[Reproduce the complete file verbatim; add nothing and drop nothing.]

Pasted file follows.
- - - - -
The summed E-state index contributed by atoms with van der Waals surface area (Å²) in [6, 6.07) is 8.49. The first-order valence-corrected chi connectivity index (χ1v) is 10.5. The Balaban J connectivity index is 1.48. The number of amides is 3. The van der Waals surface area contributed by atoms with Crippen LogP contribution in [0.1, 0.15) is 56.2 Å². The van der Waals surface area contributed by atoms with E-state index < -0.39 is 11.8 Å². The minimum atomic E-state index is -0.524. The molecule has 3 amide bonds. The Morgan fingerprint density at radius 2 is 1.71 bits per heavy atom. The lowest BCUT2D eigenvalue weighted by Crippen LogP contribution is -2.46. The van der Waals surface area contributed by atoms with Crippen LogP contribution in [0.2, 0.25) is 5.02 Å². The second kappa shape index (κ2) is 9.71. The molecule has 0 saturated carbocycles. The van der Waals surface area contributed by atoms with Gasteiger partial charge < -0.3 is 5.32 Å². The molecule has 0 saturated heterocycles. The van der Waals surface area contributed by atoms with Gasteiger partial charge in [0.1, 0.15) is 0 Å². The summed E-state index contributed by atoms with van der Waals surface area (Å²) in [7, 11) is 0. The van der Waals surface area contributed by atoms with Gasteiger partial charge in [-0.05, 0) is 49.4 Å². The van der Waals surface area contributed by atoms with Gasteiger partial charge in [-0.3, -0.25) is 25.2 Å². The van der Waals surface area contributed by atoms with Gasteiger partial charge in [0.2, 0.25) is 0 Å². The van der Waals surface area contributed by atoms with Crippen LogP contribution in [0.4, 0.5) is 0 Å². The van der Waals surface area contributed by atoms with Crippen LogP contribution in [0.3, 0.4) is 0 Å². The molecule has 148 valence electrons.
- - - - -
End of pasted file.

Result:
The summed E-state index contributed by atoms with van der Waals surface area (Å²) in [6, 6.07) is 8.49. The first-order valence-corrected chi connectivity index (χ1v) is 10.5. The Balaban J connectivity index is 1.48. The number of amides is 3. The van der Waals surface area contributed by atoms with Crippen LogP contribution in [0.1, 0.15) is 56.2 Å². The van der Waals surface area contributed by atoms with E-state index < -0.39 is 11.8 Å². The minimum atomic E-state index is -0.524. The molecule has 3 amide bonds. The Morgan fingerprint density at radius 2 is 1.71 bits per heavy atom. The lowest BCUT2D eigenvalue weighted by Crippen LogP contribution is -2.46. The van der Waals surface area contributed by atoms with Crippen LogP contribution in [0.2, 0.25) is 5.02 Å². The second kappa shape index (κ2) is 9.71. The molecule has 0 saturated carbocycles. The van der Waals surface area contributed by atoms with Gasteiger partial charge < -0.3 is 5.32 Å². The molecule has 0 saturated heterocycles. The van der Waals surface area contributed by atoms with Gasteiger partial charge in [0.1, 0.15) is 0 Å². The summed E-state index contributed by atoms with van der Waals surface area (Å²) in [7, 11) is 0. The van der Waals surface area contributed by atoms with Gasteiger partial charge in [-0.05, 0) is 49.4 Å². The van der Waals surface area contributed by atoms with Gasteiger partial charge in [-0.3, -0.25) is 25.2 Å². The van der Waals surface area contributed by atoms with Gasteiger partial charge in [0.2, 0.25) is 0 Å². The van der Waals surface area contributed by atoms with Crippen LogP contribution in [0.4, 0.5) is 0 Å². The van der Waals surface area contributed by atoms with Crippen LogP contribution in [0.3, 0.4) is 0 Å². The molecule has 148 valence electrons.